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Veterans, abortions and steel

Editor’s note: This report is the weekly column from the Arkansas House of Representatives. Rep. Davy Carter, R-Cabot, is the Speaker of the Arkansas House of Representatives during the 89th General Assembly.

By the end of our 6th week in session, the Governor signed over 140 bills into law. 76 of those bills originated in the House. Over 450 bills have been filed in the House during the 89th General Assembly.

One bill now making its way to the Governor’s desk will be the first step in establishing a new home for our veterans. This bill allows the State Department of Veterans Affairs to select a new site for a 150 bed facility after seeking advice from a task force.

We updated you last week that the House and Senate both passed identical versions of the Human Trafficking Act. This week, the Governor signed the bill into law. Now Act 132 enhances penalties for human trafficking offenses and allows for the creation of a task force to identify other ways to address the epidemic. Since 2008, national hotlines have taken 246 calls reporting suspected cases of human trafficking in Arkansas.

The Governor also recently signed a bill which provides changes to the state’s lethal injection procedure. The Arkansas State Supreme Court ruled the previous method unconstitutional. Act 139 defines the procedure and identifies the class of drugs used opening the door for executions to resume.

The House sent HB1037 to the Governor’s desk this week after concurring in an amendment. The bill prohibits abortions after 20 weeks. The bill makes exceptions for rape, incest, or if the mother’s life is at risk.

And the House passed SB134. This bill would prohibit abortions after 12 weeks. It provides similar exceptions and includes exceptions for fatal fetal disorders and medical emergencies.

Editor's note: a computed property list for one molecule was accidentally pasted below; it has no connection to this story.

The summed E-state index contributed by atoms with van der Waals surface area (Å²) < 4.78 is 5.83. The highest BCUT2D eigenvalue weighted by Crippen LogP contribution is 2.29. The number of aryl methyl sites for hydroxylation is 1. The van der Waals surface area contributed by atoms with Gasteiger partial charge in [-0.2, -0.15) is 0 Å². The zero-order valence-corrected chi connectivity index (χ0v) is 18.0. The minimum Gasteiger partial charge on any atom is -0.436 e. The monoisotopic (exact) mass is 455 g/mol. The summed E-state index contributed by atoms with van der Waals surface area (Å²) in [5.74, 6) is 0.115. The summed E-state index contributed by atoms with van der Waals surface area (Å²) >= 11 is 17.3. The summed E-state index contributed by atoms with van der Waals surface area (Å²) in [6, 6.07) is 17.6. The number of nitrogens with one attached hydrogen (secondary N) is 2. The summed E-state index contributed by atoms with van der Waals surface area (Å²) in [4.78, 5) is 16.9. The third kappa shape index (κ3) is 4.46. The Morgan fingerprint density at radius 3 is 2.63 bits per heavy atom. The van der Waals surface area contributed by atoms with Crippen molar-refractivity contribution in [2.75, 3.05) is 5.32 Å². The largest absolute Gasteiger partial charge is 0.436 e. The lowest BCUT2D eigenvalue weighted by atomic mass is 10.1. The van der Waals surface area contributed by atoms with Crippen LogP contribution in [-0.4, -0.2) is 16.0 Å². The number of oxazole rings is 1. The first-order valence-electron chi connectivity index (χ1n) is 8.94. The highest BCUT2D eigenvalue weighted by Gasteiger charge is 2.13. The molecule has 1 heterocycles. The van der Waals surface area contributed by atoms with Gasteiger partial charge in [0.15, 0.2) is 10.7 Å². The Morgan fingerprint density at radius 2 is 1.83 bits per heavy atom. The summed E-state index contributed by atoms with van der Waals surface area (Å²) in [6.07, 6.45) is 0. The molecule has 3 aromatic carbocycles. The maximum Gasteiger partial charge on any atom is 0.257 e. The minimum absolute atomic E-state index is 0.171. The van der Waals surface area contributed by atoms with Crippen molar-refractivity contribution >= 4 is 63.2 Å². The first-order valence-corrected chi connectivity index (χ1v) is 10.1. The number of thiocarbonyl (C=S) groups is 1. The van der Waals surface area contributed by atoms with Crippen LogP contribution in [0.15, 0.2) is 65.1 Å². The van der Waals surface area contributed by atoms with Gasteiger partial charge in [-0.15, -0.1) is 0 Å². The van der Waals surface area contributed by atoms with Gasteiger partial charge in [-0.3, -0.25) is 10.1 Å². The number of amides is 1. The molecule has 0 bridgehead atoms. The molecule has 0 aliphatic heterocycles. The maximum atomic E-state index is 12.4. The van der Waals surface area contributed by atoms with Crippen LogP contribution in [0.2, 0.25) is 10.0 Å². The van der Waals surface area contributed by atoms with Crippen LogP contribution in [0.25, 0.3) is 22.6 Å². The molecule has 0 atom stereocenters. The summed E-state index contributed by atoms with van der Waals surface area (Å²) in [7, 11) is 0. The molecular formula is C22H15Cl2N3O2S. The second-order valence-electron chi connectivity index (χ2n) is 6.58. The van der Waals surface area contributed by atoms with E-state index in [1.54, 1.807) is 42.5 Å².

In other developments this week, the House and Senate leadership started the process of selecting a company to do an independent assessment for the Big River Steel project. According to Amendment 82, we have 20 days to have that assessment complete. This assessment will give us more information about the potential impact this project will have on the state budget. It will be useful information going forward as we will eventually be voting on whether or not to support a steel mill in Mississippi County with bonds backed by General Revenue.

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We will continue to keep you updated on the steel mill project and other pieces of legislation as we move forward.

Remember you can watch most committee meetings and all House floor proceedings on our website at arkansashouse.org.

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Comments

It's called a legal 'feeding frenzy'.

Law books as far as the eye can see that not even lawyers totally understand. Many laws that purposely have wording which renders them null and void for the savvy. Never mind todays failsafe..they just don't enforce them if they become a problem. For future generations what we did to them was debt? Back to business, compete's with other Arkansas mills, we have worldwide over capacity with mills shutting down, looks like the massive loan for steel is a go. At least though we do have another 150 veterans headed for a brand new caffeine condo or in other words about one out of every million or so. Blame it on the lack of armor...for their eyes.